Alice Coachman was born in a time when society gave women specific roles. Sports was not "ladylike," and the idea of going away to high school to be on a sports team even more unlikely. Yet that's what Alice did. She attended the Tuskegee Institute High School and was a Golden Tigerette. It was hard for Alice and her teammates, as prejudice and Jim Crow laws were everywhere they went. Yet Alice persevered to her goal: winning an Olympic gold medal. She represented the United States at the 1948 Olympics and won the only US Track and Field medal, setting an Olympic record in the high jump in the process.
Readers will enjoy this uniquely told, beautifully illustrated biography of an American champion. When they finish reading, they'll invariably ask Why haven't I heard of Alice Chapman?
Exceptional! This is a well-told, beautifully illustrated biographic poem. The author did a wonderful job conveying the world around Alice - from her father to societal norms - without allowing them to overtake the story. The stanza repetition is just right and shows the passage of time in a new context as Alice's experiences grow.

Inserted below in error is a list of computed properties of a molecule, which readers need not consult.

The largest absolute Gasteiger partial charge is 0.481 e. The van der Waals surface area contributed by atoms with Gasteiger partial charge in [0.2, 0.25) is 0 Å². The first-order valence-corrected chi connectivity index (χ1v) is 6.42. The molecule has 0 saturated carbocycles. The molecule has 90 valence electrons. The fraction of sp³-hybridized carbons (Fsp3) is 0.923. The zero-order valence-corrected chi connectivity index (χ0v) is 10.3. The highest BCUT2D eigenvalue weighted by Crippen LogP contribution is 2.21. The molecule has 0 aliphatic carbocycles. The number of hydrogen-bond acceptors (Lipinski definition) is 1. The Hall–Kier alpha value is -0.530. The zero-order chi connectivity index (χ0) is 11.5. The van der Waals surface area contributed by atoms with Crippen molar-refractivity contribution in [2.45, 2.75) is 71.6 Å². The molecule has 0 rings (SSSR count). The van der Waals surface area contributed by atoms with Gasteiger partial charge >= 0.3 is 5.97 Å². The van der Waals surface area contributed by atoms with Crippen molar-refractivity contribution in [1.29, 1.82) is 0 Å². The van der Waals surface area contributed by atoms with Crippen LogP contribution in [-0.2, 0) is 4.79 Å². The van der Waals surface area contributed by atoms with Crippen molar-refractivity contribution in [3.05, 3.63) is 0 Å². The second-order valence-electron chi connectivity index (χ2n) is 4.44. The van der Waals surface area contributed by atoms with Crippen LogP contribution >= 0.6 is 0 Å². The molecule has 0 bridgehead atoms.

This is a picture book biography told in free verse poetry.
There is a narrative biography in the back of the book that gives readers more details about Alice Coachman's life. Because her life is told in free verse, it is harder to bring out other themes that can be explored: prejudice and racism; sociology (changing opinion of women's roles and capabilities); and traditions (e.g., visiting the White House), are a few that come to mind.
9 to 12
8 to 12
Borrow, at least. Alice Coachman is someone all young readers should *meet* - not just girls!